AMD vs. Intel: 10 notebooks tested

AMD vs. Intel: 10 notebooks tested

Summary: We put two of the toughest chip makers up against each other to see which has the biggest heart for notebooks.

SHARE:

Contents
Introduction
Acer TravelMate 4150LMi
Asus A6000
Asus W5000A
Dell Latitude D610
HP NC8230
LG LW60 Express
MSI Megabook S260
MSI Megabook S270
Samsung M40 plus
Toshiba Tecra M3
Specifications
How we tested
Editor's choice
About RMIT

Acer TravelMate 4151LMi
CPU -- Intel

The Acer sports a conservative and clean design. It has a standard 4:3 aspect ratio 15in display which results in a more traditional notebook footprint than the widescreen units, although at 2.86kg the Acer is just as heavy as larger units. The notebook chassis is robust and stiffer than some widescreen notebooks, and the display surround is also quite strong -- it takes quite an impact to unsettle the display.

The display's native resolution is just 1024 x 768, so given its size the screen fonts are quite large and easy to read. Graphics oomph is provided by Intel's 915GM chipset, which sadly in 3D terms does not cut the mustard when compared to the ATI and Gforce implementations in some other notebooks. 3D performance was quite low, almost half the average, but is buoyed up by the more exuberant graphics processors.

The keyboard is not the smallest you will find but it is not far from it. The alphanumeric keys and the space bar are certainly adequate in size but cursor keys, and in particular the top row of function keys, are quite small. Acer has also imparted a slight curve into the keyboard. There is a neat row of user-definable keys above the keyboard -- assigning the keys to your own functions is simple using Acer's eManager.

WLAN support includes 802.11B and G, the LAN support excludes gigabit and the fastest speed support is 100Mb. A neat feature is the ability to enable and disable Bluetooth and the WLAN using two backlit buttons at the front of the palm rest.

The Acer goes one better than most notebooks with four USB2 ports (rather than three), there is also a Firewire port, and for the digital camera user a 6-in-1 card reader that can cope with most card types including Memory Stick, SD, and xD. The Acer also has a Dual layer DVD +/- and CD-RW combo.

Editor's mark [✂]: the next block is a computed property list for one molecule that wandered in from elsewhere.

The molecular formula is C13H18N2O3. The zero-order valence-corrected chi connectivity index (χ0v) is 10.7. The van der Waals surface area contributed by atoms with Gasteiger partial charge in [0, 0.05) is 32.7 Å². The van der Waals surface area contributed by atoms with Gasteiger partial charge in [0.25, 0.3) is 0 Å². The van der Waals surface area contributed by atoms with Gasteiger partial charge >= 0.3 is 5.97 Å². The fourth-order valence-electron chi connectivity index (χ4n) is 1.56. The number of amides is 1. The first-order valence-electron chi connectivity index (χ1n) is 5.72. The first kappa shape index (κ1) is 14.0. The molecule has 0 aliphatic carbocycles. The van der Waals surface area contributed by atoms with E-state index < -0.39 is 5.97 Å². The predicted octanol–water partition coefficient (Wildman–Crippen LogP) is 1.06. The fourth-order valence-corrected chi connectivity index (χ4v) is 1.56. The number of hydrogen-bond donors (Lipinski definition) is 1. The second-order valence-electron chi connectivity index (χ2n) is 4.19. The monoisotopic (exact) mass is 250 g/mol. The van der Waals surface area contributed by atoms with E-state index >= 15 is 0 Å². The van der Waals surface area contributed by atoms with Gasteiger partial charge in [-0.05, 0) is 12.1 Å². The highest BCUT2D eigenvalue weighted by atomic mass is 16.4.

Audio quality is very good with a strong volume level from the pair of front-mounted speakers but not as good as the HP or Samsung which had richer bass quality.

Acer supplied a typical (for this review) memory configuration of 512MB DDR2 that can be expanded to 2GB, presumably by tossing away the 512MB module supplied in one of the two slots and fitting a pair of 1GB modules.

The Acer and the Megabook s260, had the lowest-clocked CPUs at 1.6GHz, and we found the Acer's "raw" CPU scores were the lowest of all the Intel-based notebooks tested. Raw hard drive performance was also low but the Acer still managed average scores in content creation applications tests and above-average performance in business application benchmarks. Acer's battery life claim of five hours was conservative as we got an impressive five hours and 51 minutes -- over an hour longer than its nearest competitor.

Temperatures generated by the Acer were higher than average with an "exhaust" temperature of 36°C and a heat spot under the base of the notebook that hit 38.5°C.

Product Acer TravelMate 4150
Price AU$2299
Vendor Acer
Phone 1300 566 367
Web www.acer.com.au
 
Interoperability ½
An average array of connectivity features.
Futureproofing ½
Quite good performance and exceptional battery life but the display is nothing special in this lineup.
ROI
Inexpensive and very good value for money.
Service
1-year pickup + return service plus 1-year international travellers warranty.
Rating
Acer TravelMate 4150LMi

Topics: Processors, Hardware, Intel, Laptops, Mobility

Andrew Shepherd

About Andrew Shepherd

IPD:23666

Anthanasia Zafiris